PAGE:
In the July/August issue of this journal, Fischer Black argued that pension sponsors could take advantage of the special tax status of the pension plan to increase the value of their shares. Black’s two-step plan involves selling stocks in the pension fund and buying bonds with the proceeds, while selling bonds in the sponsoring corporation and using the proceeds to repurchase corporate stock.
Because contributions to the pension fund are tax-deductible, pension assets are worth less than their market value to the corporation’s shareholders, and by a factor equal to one minus the corporate tax rate. This fact complicates the answers to two key questions pension sponsors are likely to ask: (1) How much will the plan increase the value of our company’s shares? (2) Given the amount of equity assets in the pension fund to be exchanged for debt, what scale of share retirement in the corporation will be precisely offsetting, in the sense of preserving the present level of systematic risk in the shares of the corporation?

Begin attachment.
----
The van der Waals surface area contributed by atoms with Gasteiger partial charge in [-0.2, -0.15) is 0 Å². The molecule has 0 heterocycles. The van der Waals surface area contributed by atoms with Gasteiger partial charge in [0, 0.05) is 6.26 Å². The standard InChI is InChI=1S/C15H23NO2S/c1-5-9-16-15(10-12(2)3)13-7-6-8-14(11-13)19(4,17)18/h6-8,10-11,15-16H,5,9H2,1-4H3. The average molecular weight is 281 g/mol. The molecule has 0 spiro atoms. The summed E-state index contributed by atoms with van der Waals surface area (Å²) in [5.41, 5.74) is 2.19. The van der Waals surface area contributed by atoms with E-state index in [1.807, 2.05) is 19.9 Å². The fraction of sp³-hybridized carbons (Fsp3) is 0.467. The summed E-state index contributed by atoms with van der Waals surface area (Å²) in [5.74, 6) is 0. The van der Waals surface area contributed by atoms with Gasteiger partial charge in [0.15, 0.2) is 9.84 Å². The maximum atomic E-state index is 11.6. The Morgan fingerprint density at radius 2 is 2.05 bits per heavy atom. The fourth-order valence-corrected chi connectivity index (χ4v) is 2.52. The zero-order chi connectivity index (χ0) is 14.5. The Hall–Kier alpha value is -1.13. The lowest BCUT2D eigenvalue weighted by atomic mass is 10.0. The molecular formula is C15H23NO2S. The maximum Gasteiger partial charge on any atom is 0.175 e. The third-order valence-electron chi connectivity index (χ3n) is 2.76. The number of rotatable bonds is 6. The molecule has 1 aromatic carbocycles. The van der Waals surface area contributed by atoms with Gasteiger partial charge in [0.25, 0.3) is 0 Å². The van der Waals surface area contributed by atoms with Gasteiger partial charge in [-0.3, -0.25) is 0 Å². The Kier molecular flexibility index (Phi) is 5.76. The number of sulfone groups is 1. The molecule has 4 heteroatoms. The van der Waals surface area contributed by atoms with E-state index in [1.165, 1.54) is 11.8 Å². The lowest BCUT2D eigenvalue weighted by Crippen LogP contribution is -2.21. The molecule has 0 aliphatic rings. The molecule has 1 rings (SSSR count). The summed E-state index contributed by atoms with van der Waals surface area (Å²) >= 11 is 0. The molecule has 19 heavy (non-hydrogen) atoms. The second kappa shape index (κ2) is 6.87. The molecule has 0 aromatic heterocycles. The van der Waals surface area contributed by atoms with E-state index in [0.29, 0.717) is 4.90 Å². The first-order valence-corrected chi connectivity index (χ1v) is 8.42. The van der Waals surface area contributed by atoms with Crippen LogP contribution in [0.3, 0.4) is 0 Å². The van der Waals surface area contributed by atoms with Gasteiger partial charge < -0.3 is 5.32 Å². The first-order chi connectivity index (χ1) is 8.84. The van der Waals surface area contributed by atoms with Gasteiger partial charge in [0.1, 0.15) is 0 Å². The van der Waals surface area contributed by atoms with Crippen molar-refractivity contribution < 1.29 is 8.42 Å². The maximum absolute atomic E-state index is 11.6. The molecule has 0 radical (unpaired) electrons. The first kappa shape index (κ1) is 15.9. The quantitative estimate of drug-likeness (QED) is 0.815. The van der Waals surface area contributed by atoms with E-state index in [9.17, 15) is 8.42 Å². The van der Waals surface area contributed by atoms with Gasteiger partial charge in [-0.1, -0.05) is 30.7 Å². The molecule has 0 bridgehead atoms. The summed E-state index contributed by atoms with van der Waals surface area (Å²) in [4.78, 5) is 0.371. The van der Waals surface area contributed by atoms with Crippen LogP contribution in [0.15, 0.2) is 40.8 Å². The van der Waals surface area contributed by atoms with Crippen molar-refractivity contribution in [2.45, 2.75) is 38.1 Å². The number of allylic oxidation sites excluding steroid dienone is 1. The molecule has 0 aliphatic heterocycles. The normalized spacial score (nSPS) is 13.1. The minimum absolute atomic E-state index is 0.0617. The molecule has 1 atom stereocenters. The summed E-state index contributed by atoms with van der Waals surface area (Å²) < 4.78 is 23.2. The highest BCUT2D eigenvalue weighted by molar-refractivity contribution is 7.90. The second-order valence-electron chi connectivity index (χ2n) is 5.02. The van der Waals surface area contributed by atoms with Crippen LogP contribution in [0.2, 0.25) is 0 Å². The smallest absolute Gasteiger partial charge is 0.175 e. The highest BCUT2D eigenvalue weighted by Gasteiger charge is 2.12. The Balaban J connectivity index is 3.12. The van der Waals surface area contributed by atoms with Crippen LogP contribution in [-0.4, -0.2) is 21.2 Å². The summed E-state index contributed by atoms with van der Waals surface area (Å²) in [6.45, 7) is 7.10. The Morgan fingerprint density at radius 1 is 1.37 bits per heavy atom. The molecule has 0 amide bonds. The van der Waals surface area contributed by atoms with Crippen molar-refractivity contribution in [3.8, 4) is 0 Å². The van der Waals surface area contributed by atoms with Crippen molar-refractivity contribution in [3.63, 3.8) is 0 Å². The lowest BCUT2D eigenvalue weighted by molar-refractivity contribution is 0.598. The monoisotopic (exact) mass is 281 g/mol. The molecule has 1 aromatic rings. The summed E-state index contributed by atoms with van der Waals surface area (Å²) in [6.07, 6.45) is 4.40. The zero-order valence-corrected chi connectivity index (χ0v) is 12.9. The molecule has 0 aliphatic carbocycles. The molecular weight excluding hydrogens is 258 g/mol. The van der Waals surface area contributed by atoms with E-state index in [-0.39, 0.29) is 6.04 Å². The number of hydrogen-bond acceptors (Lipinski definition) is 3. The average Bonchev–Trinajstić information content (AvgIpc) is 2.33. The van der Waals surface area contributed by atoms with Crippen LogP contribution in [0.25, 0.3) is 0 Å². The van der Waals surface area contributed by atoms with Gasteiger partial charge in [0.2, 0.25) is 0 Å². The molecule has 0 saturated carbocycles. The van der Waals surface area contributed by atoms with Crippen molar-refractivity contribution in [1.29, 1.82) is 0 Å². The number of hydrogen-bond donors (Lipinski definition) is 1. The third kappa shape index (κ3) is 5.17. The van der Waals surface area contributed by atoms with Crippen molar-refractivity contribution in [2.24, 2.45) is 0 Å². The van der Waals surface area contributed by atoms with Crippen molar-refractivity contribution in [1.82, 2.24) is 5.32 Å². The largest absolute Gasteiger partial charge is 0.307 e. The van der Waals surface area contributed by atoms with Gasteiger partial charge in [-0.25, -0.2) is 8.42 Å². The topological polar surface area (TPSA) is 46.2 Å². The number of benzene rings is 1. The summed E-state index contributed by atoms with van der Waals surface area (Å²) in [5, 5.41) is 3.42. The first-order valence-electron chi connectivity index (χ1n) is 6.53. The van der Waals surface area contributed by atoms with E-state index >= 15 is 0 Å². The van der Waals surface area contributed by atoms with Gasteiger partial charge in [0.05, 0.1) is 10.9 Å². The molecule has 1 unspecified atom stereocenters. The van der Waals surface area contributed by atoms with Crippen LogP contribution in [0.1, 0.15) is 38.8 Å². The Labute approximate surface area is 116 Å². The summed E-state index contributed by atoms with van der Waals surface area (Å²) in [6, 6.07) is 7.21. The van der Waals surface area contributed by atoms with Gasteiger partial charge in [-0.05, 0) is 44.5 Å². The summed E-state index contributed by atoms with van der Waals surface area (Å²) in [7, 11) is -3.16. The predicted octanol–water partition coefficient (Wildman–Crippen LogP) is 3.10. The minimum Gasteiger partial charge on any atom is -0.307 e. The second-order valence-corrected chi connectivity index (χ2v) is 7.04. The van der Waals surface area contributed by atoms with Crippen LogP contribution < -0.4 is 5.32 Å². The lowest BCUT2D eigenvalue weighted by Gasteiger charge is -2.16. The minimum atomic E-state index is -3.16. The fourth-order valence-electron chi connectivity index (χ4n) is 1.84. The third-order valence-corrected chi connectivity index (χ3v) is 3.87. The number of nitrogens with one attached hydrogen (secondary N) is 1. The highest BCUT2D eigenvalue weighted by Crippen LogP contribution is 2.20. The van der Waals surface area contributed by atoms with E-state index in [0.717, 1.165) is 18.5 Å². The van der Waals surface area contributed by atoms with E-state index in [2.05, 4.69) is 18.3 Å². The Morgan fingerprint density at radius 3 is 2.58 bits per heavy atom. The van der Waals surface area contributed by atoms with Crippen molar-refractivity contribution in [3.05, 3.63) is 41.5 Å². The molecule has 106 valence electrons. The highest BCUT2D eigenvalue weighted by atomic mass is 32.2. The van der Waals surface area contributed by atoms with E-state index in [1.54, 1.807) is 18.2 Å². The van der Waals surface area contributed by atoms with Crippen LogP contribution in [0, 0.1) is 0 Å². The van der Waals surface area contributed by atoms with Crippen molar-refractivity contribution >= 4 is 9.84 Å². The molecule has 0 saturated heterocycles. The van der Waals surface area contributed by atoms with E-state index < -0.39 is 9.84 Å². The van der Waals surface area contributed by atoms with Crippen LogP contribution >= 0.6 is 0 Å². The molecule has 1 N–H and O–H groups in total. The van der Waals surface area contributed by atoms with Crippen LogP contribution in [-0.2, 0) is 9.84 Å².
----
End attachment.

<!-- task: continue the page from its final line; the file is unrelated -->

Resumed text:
The author works out specific answers to these questions. He also determines the impact on share value if the sponsor elects not to offset the risk reduction in the pension fund with a share repurchase program in the corporation. Finally, he shows how early funding of the pension plan can take advantage of its tax-exempt status.